The Exacting Art of Saxophone Repair

The Exacting Art of Saxophone Repair


The next customer was Michael Johnson, who played saxophone in the house band for B.B. King’s club in Times Square before the place closed in April. Mr. Johnson also needed a once-over on his horn and, like Mr. Haffner, he needed it done immediately.

“I’m sort of used to New York being like that,” said Mr. Ritter, who is married with two grown daughters and lives in Rockland County.

He grew up in Palisades Park, N.J. and said he developed delicate mechanical skills early on by working in his father’s machine shop. He played the saxophone in school ensembles, but by college he concluded that he might not have the skills to make a living playing instruments.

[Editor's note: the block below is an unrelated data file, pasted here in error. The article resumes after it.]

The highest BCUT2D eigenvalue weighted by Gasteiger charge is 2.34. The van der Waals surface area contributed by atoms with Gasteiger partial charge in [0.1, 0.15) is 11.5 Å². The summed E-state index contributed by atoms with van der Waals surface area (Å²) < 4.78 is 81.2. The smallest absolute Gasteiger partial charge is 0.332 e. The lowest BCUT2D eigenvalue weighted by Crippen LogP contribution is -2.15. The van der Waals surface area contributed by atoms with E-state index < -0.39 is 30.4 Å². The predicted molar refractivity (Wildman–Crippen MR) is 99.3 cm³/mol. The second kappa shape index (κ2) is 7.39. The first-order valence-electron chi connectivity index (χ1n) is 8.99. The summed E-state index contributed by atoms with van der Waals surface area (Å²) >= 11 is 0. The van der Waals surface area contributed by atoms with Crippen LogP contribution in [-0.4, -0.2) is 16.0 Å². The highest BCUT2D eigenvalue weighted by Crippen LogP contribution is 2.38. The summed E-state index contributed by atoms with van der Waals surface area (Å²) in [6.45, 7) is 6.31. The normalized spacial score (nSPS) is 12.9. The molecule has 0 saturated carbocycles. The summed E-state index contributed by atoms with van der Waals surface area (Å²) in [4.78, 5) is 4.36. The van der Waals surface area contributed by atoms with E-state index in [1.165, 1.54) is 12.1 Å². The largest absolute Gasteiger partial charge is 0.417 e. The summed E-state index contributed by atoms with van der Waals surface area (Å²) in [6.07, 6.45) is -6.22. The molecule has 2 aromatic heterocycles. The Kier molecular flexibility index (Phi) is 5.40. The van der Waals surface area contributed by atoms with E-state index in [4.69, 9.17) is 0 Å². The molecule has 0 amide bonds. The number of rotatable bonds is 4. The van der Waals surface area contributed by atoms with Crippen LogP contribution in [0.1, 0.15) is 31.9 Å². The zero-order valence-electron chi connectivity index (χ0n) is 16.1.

“I said, ‘I know — I’ll repair them,’” he recalled.

He attended the Eastern School of Musical Instrument Repair in Union, N.J., and started out at the bustling repair shops that once proliferated along West 48th Street in Midtown, including Art Shell, Silver & Horlan, Alex Music, Manny’s and Sam Ash.

Mr. Ritter can recount endless stories about legendary jazz saxophonists whose horns he has repaired. Ask him about the estimable teeth marks gouged by Sonny Rollins into his mouthpiece after endless hours of intense practice.

Or the time he fixed Pharoah Sanders’s chipped mouthpiece and Mr. Sanders doubled Mr. Ritter’s $150 fee for the work.

The revered saxophonist Michael Brecker visited the shop constantly, seeking minute adjustments to help facilitate his stunning technique.



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